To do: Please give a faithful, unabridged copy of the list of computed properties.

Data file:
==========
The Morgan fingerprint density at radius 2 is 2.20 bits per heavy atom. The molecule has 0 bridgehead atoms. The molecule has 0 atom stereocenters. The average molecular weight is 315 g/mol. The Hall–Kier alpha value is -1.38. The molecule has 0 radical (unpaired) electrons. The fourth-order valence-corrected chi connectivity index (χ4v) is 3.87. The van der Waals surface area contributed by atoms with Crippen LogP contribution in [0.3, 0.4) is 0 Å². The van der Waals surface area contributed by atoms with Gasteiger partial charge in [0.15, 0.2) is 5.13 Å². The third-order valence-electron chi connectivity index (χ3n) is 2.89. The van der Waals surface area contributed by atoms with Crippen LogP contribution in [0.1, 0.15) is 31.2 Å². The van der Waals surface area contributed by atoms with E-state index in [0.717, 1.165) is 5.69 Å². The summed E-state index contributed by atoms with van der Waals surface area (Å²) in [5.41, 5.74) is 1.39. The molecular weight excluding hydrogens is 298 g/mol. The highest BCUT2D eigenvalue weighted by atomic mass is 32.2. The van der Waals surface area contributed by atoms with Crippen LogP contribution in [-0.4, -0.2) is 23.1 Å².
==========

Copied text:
The Morgan fingerprint density at radius 2 is 2.20 bits per heavy atom. The molecule has 0 bridgehead atoms. The molecule has 0 atom stereocenters. The average molecular weight is 315 g/mol. The Hall–Kier alpha value is -1.38. The molecule has 0 radical (unpaired) electrons. The fourth-order valence-corrected chi connectivity index (χ4v) is 3.87. The van der Waals surface area contributed by atoms with Crippen LogP contribution in [0.3, 0.4) is 0 Å². The van der Waals surface area contributed by atoms with Gasteiger partial charge in [0.15, 0.2) is 5.13 Å². The third-order valence-electron chi connectivity index (χ3n) is 2.89. The van der Waals surface area contributed by atoms with Crippen LogP contribution in [0.1, 0.15) is 31.2 Å². The van der Waals surface area contributed by atoms with E-state index in [0.717, 1.165) is 5.69 Å². The summed E-state index contributed by atoms with van der Waals surface area (Å²) in [5.41, 5.74) is 1.39. The molecular weight excluding hydrogens is 298 g/mol. The highest BCUT2D eigenvalue weighted by atomic mass is 32.2. The van der Waals surface area contributed by atoms with Crippen LogP contribution in [-0.4, -0.2) is 23.1 Å².